Patients were randomised into gradual tapering their csDMARD or TNF inhibitor. csDMARD tapering was realised by cutting the dosage into half, a quarter and thereafter it was stopped. The TNF inhibitor was tapered by doubling the dose interval, followed by cutting the dosage into half, and thereafter it was stopped. The total tapering schedule took 6 months, with dose adjustments every 3 months as long as there was still a controlled disease. At the start of the study, patients were asked to refrain from glucocorticoids (GCs). There were no restrictions on the use of non-steroidal anti-inflammatory drugs (NSAIDs) or intra-articular GC injections.
If a disease flare occurred, defined as DAS >2.4 and/or SJC >1, tapering was stopped and the last effective treatment, when RA was under control, was restarted. In case of a flare, one intramuscular GC injection was allowed as bridging therapy. After a flare, no further attempts were taken to taper medication during the remainder of the first year of follow-up.
The primary outcome was the proportion of patients with a disease flare within 1 year. Secondary endpoints were disease activity, functional ability, quality of life, medication usage and radiographic progression.
Disease activity was measured with the DAS. Functional ability was measured with the Health Assessment Questionnaire Disability Index (HAQ-DI).16 Higher HAQ-DI scores indicate poorer function. Quality of life was measured with the European Quality of Life-5 Dimensions (EQ-5D) and Short Form-36 (SF-36).17–19 A higher EQ-5D index or SF-36 score indicates a better quality of life. Radiographic progression was measured with the modified total Sharp score (mTSS).20 Radiographs were scored chronologically by two out of three qualified assessors, who were blinded for study allocation and the identity of the patients.21 Median mTSS are reported.22 The weighted overall κ was 0.75 with >99% agreement. The percentage of patients with radiographic progression, defined as a change in mTSS >0.5 and >0.9 (the smallest detectable change), are given.22
Follow-up and assessments
Treatment strategies were tightly controlled, with patients being examined at baseline and every 3 months thereafter. At each time point, the DAS, medication usage, development of complications and self-reported questionnaires were collected, except for hand and foot radiographs, which were obtained at baseline and after 1 year of follow-up.
Safety monitoring took place according to Dutch guidelines, and included laboratory tests every 3 months.23–25 The medication was stopped or the dosage was lowered in case of adverse events related to medication use.
The TARA study was a superiority trial, powered to detect a 20% difference in flare rates between both tapering strategies. Based on related prospective cohort studies from 2011 and before, following assumptions were made: (1) 40% of the patients tapering their TNF inhibitors to half will have controlled disease after 6 months and (2) 60% of the csDMARD tapering group will have controlled disease after 6 months.26–28 Therefore, to detect this 20% difference using a significance level of α=0.05 and a power of 80%, 107 patients were needed in each treatment arm, also taking a 10% drop-out ratio into account.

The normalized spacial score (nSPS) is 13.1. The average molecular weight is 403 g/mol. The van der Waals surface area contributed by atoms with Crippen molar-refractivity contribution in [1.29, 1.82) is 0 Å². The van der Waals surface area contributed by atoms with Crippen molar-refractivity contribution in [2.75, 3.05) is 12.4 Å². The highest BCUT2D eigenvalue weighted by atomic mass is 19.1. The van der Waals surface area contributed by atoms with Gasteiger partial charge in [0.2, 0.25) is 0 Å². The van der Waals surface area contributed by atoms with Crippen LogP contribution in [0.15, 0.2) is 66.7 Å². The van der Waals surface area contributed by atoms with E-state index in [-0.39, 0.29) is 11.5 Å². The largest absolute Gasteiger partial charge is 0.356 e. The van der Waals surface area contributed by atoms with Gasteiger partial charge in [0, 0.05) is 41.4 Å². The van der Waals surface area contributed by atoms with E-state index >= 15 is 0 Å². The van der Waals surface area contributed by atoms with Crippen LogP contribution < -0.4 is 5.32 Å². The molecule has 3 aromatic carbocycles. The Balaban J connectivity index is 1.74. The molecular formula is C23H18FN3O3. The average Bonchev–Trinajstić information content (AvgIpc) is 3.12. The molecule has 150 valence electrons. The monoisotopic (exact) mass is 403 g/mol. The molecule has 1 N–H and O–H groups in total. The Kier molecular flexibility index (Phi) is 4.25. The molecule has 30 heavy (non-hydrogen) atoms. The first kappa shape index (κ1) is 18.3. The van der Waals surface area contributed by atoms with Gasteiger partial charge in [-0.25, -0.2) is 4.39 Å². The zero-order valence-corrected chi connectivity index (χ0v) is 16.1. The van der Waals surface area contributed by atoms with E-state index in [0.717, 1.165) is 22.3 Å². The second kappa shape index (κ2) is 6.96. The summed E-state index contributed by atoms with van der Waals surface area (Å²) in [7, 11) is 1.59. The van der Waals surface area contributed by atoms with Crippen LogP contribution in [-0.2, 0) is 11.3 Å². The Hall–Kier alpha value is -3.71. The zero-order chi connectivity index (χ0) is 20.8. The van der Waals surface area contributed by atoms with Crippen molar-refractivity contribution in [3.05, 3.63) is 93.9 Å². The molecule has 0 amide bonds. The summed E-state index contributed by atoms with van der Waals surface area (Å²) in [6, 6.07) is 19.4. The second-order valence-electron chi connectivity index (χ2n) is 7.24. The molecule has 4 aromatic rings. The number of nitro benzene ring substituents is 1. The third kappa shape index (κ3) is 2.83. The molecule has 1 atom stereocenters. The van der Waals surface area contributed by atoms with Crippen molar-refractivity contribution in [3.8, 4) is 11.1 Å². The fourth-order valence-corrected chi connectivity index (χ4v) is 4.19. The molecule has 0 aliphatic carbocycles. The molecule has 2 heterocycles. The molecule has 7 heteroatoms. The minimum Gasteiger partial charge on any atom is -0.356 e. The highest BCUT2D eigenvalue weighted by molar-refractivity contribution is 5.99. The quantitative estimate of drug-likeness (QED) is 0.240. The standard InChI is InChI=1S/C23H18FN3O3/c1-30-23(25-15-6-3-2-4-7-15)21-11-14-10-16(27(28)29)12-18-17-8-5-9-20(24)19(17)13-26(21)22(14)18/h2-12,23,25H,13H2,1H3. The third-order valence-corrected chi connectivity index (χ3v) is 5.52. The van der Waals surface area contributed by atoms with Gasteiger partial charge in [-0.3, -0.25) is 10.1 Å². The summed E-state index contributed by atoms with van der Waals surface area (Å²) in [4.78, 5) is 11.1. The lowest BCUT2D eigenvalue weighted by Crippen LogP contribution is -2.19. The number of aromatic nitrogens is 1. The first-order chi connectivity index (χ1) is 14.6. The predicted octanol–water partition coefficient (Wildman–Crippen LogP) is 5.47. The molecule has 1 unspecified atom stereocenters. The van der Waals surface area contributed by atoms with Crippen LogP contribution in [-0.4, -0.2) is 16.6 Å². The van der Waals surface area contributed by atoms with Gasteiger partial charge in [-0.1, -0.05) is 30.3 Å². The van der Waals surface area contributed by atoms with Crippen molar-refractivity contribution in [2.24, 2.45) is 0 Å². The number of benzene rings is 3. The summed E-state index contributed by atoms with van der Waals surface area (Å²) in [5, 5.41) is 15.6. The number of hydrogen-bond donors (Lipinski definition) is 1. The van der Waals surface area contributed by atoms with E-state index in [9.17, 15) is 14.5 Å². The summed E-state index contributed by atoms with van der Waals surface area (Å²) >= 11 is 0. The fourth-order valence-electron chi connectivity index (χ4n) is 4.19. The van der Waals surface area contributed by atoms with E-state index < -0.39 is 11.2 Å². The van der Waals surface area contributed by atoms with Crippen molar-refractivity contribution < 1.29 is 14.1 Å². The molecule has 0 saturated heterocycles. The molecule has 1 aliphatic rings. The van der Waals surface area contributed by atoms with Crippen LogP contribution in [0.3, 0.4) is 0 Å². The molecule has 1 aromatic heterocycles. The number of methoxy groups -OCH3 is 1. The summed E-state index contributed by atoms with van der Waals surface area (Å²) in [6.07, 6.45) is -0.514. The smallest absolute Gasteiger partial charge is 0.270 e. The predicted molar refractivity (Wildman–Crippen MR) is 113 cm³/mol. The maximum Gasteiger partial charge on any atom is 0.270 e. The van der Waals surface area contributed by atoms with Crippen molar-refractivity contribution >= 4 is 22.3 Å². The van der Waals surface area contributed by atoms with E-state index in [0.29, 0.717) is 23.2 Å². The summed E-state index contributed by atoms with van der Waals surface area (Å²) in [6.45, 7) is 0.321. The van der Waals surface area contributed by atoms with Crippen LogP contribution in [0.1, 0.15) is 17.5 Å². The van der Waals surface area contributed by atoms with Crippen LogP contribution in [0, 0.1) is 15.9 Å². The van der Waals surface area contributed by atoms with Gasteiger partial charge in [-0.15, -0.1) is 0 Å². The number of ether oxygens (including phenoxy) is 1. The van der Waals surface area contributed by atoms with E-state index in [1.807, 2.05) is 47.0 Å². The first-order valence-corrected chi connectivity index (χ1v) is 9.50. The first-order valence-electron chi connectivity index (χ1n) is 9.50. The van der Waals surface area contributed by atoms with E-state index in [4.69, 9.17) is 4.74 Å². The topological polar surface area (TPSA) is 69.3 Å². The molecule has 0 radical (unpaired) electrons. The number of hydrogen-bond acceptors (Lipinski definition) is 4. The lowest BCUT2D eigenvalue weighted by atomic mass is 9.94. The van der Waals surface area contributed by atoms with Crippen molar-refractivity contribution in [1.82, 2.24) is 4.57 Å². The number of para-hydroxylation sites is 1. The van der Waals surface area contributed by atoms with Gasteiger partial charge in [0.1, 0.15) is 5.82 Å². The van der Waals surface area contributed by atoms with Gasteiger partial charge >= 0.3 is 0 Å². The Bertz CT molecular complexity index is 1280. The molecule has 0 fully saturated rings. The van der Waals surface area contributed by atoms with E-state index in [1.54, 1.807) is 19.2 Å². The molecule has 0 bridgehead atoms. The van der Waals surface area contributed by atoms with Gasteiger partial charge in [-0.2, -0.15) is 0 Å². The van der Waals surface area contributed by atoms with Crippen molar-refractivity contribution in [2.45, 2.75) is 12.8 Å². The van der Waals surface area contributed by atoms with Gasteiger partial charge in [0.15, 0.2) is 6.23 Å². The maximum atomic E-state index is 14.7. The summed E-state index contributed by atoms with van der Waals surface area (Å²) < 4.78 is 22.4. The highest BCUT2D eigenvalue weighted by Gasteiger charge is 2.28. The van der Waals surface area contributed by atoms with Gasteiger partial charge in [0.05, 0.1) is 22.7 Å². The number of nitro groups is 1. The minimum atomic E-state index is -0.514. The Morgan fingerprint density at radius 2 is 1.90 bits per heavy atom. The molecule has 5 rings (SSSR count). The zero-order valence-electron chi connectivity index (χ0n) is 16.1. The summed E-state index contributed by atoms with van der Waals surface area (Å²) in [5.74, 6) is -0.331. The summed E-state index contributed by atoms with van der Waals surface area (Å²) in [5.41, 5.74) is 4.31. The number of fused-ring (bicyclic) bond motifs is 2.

Outcomes were calculated in an intention-to-treat analysis, using all available data. Differences in cumulative flare rates between groups were analysed with a logistic regression model. To account for stratified randomisation by centre, intercepts for each centre were included. Flare-free survival was visualised with Kaplan-Meier curves. Descriptive statistics were used to assess the proportion of patients with a controlled disease after 12 months of follow-up. A linear mixed model with maximum likelihood optimisation was used to compare DAS, HAQ-DI and EQ-5D over time. Random intercepts were included for both hospital and individual patients. Residual correlation was modelled by inclusion of an autoregressive order correlation structure. In the final model, the differences in evolution over time for the outcome DAS, HAQ-DI and EQ-5D between the two groups were assessed.
Statistical comparisons of the baseline characteristics and outcomes were made by Student’s t-test, χ2 test or Wilcoxon rank-sum test, when appropriate.
All data were analysed using STATA V.15. A p≤0.05 was considered statistically significant.
A total of 330 patients were assessed for eligibility and 189 of those were randomly assigned to tapering their csDMARD (n=94) or tapering their TNF inhibitor (n=95). Most patients who were not eligible did not meet the inclusion criteria for remission or refused participation (figure 1). During the first year of follow-up, 14 patients withdrew from the study, mainly because of refraining from further participation (figure 1).
Table 1 shows the baseline characteristics for both tapering strategies. Patients had an average symptom duration of 6.8 years and were predominantly female (66.1%) with an average age of 56.6 years. Baseline mean (SD) HAQ-DI was 0.52 (0.47) and 0.47 (0.53) and EQ-5D was 0.86 (0.12) and 0.87 (0.11) for, respectively, the csDMARD and TNF inhibitor tapering group.
At baseline, 81% of the csDMARD tapering group and 88% of the TNF inhibitor tapering group were in remission (DAS <1.6) (table 1). The majority of patients in the csDMARD and TNF inhibitor tapering group used methotrexate (respectively, 97% and 86%) in combination with etanercept (respectively, 54% and 55%) or adalimumab (respectively, 39% and 42%). Oral GCs were taken by 4 (4%) patients in the csDMARD tapering group and 2 (2%) patients in the TNF inhibitor tapering group, while NSAIDs were taken by 14 (15%) and 20 (21%) patients (table 1).
At baseline, respectively, 39% and 27% of patients within the csDMARD or TNF inhibitor group had erosive disease.